I tweeted this as being applicable will the word 'students' removed, and the horrific conduct by certain publications and individuals following the WDBJ7 shootings makes me only more entrenched in that point of view.
"Mergers by themselves won’t save the local newspaper industry, but thoughtful consolidation, a commitment to quality long-term planning and the adoption of new ways of working, along with an acceptance that the old days of bounty are gone for good, will certainly bode well."
Just an amazing piece of journalism. Recommended reading.
This is fascinating and I'd love to see it happen.
"A Google research team is adapting that model to measure the trustworthiness of a page, rather than its reputation across the web. Instead of counting incoming links, the system – which is not yet live – counts the number of incorrect facts within a page. “A source that has few false facts is considered to be trustworthy,” says the team (arxiv.org/abs/1502.03519v1). The score they compute for each page is its Knowledge-Based Trust score."
Good stuff from Fergus Bell...
"Separate the source from the content. Even if we trust that they were probably there and they probably caught it on camera, they still might not know what they actually witnessed. We forget that being on the ground is very different to being in a newsroom where we are used to a constant flow of updating information. When it comes to eyewitness media or eyewitness accounts, I need to back that up with my own confirmation of events.
"During this year’s general and local elections a collection of my Birmingham City University students used WhatsApp to publish regular updates throughout the two days of voting. Frankly… they nailed it. In the process they learned a lot, so I thought I’d share some of the things that came up throughout the process – as well as the experiences of the person responsible for the Mirror‘s political WhatsApp account in the week leading up to the election.
I think this is a lovely post on Ampp3d's success
"Other people will write blogposts that better sum up the influence Ampp3d etc had on digital journalism in the UK – I am not qualified to do that. I will just say thank you for the inspiration, for demonstrating there was an audience for data journalism beyond the broadsheets and for the ever entertaining social media channels"
"Every newspaper chain talks about getting digital faster. The plain truth is, that despite almost two decades of effort, most aren’t close to where they need to be. Even The New York Times can count only 28.2 percent of its ad revenue coming from digital"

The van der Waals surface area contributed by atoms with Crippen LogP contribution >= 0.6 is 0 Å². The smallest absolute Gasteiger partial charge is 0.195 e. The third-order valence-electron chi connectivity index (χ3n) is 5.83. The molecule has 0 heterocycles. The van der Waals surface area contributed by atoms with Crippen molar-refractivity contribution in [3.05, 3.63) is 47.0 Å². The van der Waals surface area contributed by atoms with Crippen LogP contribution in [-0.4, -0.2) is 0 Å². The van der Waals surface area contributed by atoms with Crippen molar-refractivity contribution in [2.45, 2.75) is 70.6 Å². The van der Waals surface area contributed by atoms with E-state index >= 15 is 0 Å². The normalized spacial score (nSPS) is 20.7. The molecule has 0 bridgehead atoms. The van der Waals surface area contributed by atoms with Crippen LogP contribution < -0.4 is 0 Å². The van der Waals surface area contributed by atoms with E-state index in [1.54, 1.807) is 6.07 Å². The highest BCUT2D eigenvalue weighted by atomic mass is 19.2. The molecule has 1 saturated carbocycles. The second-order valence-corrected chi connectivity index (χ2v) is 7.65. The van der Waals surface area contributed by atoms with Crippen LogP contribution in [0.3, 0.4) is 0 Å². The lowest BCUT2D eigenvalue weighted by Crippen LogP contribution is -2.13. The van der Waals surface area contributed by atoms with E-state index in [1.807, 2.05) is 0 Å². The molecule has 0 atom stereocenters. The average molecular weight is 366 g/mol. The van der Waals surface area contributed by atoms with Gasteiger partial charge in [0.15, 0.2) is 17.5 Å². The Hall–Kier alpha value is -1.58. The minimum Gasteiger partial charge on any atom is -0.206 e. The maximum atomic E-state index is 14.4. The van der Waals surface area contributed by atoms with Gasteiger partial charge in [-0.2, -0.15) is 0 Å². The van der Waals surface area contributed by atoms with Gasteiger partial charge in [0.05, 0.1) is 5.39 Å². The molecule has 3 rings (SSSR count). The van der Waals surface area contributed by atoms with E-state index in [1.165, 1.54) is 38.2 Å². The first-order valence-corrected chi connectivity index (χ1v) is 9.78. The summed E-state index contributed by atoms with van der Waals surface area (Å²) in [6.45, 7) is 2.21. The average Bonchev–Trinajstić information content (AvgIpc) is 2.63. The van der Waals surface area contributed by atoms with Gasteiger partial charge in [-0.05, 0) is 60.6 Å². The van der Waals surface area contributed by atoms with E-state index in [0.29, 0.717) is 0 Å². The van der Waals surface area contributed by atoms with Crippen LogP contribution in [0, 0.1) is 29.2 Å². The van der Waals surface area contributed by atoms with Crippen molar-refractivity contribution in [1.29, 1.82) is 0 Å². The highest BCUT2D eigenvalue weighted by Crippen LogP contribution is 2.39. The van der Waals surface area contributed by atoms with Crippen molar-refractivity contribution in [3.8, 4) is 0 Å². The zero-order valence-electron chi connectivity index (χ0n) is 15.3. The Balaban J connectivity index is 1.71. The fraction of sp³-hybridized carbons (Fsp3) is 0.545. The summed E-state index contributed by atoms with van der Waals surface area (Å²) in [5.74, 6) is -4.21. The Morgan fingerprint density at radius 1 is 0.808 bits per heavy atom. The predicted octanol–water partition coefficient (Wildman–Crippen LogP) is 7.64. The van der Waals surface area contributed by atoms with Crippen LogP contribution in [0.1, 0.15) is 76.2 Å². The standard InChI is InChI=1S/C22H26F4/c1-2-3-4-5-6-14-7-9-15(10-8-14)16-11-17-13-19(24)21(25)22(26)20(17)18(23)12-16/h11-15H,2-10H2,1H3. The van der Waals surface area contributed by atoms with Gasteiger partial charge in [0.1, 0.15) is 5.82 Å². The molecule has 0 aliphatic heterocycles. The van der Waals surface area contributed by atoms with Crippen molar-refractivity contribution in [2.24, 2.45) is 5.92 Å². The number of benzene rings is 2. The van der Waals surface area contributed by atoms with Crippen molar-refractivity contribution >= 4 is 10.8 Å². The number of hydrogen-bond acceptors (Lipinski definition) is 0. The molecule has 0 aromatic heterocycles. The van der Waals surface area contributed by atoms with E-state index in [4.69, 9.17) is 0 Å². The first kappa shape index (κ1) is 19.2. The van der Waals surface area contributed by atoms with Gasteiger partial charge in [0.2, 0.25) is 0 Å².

"Instead of thinking about the constraints of mobile - of the things you can't do because the screen is smaller and there's no keyboard - we should rather think of the PC as having the basic, cut-down, limited version of the internet, because it only has the web. It's the mobile that has the whole internet."
"Before we built qz.com, we built the Quartz API. (On day one, someone had already started playing with it.) Today the API’s primary customer remains qz.com, but it could go in all sorts of directions. Our philosophy has always been to put as little friction as possible between us and our readers, and our API is an advantage in living up to that ideal."
This analysis of Twitter's shift from developer darling to standalone creator is a fascinating read. I remember the blog post alluded to in this article, and the shockwaves it caused about Twitter's supposed retreat from openness, dev culture and the open web.
Of course, Twitter has never pretended to be a charity; it employs people, and they need paying. It has offices, shareholders, expense accounts - it's a company that exists to make money and grow. The Meerkats and Datasifts, that build businesses on someone else's data, are always gong to be at risk. "Twitter’s story in many respects makes me think of Google: both companies started out benefiting greatly from openness and the power of both connecting users to what they were interested in and opening up powerful APIs to developers. The monetization model is even similar: note the AdSense reference above. Over time, though, Google has pulled more and more of its utility onto its own pages (and the revenue balance in the company has followed), just as Twitter focused on its own apps, and now Google is even starting to eat its best customers like travel websites and insurance agents (members-only), just like Twitter ate Datasift."
What is says on the tin.
"what we have here are ignorant people (Vaynerchuk, Brogan, Kawasaki, and friends) telling big brands and agencies to dump their money into unproven platforms, or platforms with really shady metrics that they can totally fudge and claim their successful to journalists who don’t really know better. A tech blog may know to call out Vaynerchuk’s portfolio company, MeerKat, for spamming Twitter in order to grow their service, but other publications like AdAge won’t. And guess which one of those publications the brands and advertisers are reading? So the money continues to flow from the agencies and brands and that leads to VCs continuing to prop up these companies"
I had no idea it was based on such an everyday annoyance as an unavailable name. Now, Flicker would just look weird. "We wanted Flicker, but the guy who had it wouldn’t sell," says co-Founder Caterina Fake. "So I suggested to the team, ‘Let’s remove this "e" thing.’ They all said, ‘That’s too weird,’ but I finally ground everyone down. Then of course, it became THE thing and everyone started removing vowels right and left.""